In exploring ideas on what to write this week -- while in the Zen-like state that mowing the lawn induces -- it occurred to me to express how meaningful it was to take the Redirecting Children's Behavior course when my daughter was a toddler. She is turning thirteen next week, and the difference that Redirecting Children's Behavior made and continues to make every day in our family life and our relationships is amazing. It shows up everywhere for all of us. Taking the course was also the beginning of an amazing and transformational journey, a journey down a different path -- a path with a heart. Then this article by Wes Hopper, who writes on the power of gratitude, showed up. Couldn't be more perfect! Enjoy Wes Hopper's Have a Heart:

"Look at every path closely and deliberately, then ask ourselves this crucial question: Does this path have a heart? If it does, then the path is good. If it doesn't, it is of no use." … Carlos Castaneda

What do you suppose it means for a path to have a heart? And why would one without it be of no use? Every time we make a choice, we're choosing a path. It may be a short path or it may be a long path. Each time we get to ask - does this choice, this path, have a heart?

That means that it's the choice that we're going to be happy about tomorrow and the next day. It means it’s a path in line with our purpose and our vision. It means that it’s a path that reflects the person we want to be.

When we find ourselves in angry conflict, we're off the path. When we're allowing others to determine whether we follow our dream, we're off the path. When we feel good, the path has a heart. When we don't, that's of no use to us because it's not taking us where we want to go.

And Castaneda's Toltec wisdom is reminding us that we pick our path not in the few big choices that we make, but in every little one, one choice at a time.

Today practice noticing your choices, all of them. See if they have a heart. You'll be very grateful you did.

Monday, July 5, 2010

Freedom to Explore

Deborah McNelis, the creator of braininsights, is a brain development specialist. Her website Early Childhood Brain Insights offers up succinct "Brain Facts." The June 29th and June 30th "Brain Facts" both support concepts that we have spoken about in the past -- the value of being in nature, the importance of unstructured play and the benefits of physical activity. The two Brain Facts are:

  • Freely exploring nature and objects increases blood flow to parts of the brain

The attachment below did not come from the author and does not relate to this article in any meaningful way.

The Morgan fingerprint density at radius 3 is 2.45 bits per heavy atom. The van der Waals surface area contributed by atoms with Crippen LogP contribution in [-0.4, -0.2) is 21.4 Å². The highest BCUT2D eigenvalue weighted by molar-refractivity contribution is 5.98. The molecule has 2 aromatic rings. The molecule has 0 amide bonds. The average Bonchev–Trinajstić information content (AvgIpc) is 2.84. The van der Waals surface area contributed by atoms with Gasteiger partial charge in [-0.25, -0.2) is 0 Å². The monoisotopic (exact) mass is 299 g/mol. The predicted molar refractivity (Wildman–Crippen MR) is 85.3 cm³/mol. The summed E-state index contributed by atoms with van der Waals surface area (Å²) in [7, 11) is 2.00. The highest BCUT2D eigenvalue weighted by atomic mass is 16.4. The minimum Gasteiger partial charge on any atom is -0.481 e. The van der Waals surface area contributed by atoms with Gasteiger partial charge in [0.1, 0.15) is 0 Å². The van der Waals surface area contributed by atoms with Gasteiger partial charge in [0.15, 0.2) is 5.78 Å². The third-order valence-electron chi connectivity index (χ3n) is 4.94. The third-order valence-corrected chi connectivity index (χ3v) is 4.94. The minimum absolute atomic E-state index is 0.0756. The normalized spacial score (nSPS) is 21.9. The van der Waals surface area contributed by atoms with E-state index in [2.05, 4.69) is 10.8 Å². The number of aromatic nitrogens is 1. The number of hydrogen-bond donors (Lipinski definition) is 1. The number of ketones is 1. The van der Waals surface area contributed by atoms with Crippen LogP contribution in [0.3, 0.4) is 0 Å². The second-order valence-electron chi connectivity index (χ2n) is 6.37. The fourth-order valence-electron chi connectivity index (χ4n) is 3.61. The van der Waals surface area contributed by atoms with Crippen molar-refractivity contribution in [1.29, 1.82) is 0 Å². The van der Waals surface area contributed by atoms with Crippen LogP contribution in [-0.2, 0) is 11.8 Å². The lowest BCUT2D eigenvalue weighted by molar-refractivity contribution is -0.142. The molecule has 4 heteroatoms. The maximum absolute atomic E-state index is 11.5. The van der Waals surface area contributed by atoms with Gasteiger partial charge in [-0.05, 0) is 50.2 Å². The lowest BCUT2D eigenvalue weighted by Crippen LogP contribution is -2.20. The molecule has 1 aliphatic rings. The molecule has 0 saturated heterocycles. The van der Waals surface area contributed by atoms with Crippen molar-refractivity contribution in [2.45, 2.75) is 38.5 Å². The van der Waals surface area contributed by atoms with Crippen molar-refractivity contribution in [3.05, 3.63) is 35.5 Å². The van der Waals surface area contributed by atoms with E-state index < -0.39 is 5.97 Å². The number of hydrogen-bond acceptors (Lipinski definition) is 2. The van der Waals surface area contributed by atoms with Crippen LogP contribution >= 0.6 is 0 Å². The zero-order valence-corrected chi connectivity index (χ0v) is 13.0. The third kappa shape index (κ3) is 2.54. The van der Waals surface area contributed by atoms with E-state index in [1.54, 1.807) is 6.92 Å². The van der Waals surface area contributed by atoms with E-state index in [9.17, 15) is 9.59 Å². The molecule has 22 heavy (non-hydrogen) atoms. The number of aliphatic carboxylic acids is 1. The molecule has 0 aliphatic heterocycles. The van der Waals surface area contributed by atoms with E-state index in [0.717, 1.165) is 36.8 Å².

• Physical activity enhances brain function through providing more oxygen to the brain

Unstructured play is not only important to children, it is important to a child's future happiness as an adult. It is vital for children to have time to explore their world, both in nature and at home. You can learn about setting up spaces at home that inspire children to learn and play at Childhood 101. Find time to be in nature and let your child play without an agenda. Seeing my daughter playing with river rocks by a running stream at the base of a waterfall this summer was one of the most fulfilling moments of play I can recall. She was charged up finding different shapes, exploring how they would break and creating "statues" with groups of rocks. She also loves the "swamp walks" in Big Cypress National Park. Talk about sensory learning -- you slog through waist-deep water under ancient cypress trees.

There are so many sedentary distractions for children, from portable media players to cell phones to television. Take time to disconnect from electronic devices and get physical. Those clever animals in the animated film Madagascar knew what they were saying when they sang, "I like to move it move it!" Research from the National Institutes on Health is even showing that being physically fit at 18 is linked to higher IQ and is a predictor of educational and professional achievement later in life.

Use these final days of summer to experience nature in an unstructured way. Be explorers. Disconnect from electronic devices and connect with one another. Hike, bike, walk. Physical activity will not only benefit your child's body but his brain as well.

If you would like to listen to this post as a podcast which can be delivered to your cell phone or heard online, please click here.

Wednesday, June 23, 2010

Vacation: A Time to Connect

We just returned home from a wonderful vacation, and one of the things I loved most about our trip was how everyone in our family became participants. We were all in the same boat -- literally for a while -- learning, looking and experiencing things together. We laughed at the same things and are still laughing at some of them. We have stories to tell our friends back home about what we each felt and saw and heard. We were in on it together. It was a shared experience that created closeness even when we disagreed or things were uncomfortable, like the day on the river when we were soaking wet and cold.

Luisa Frey has a great article on the Parental Wisdom blog on How to Connect with Your Teens Through Travel, and her ideas rang true from our vacation. You can apply her suggestions, particularly getting your children involved in the planning process and turning "car rides" in to "confides", to everyday life not just to your time on vacation.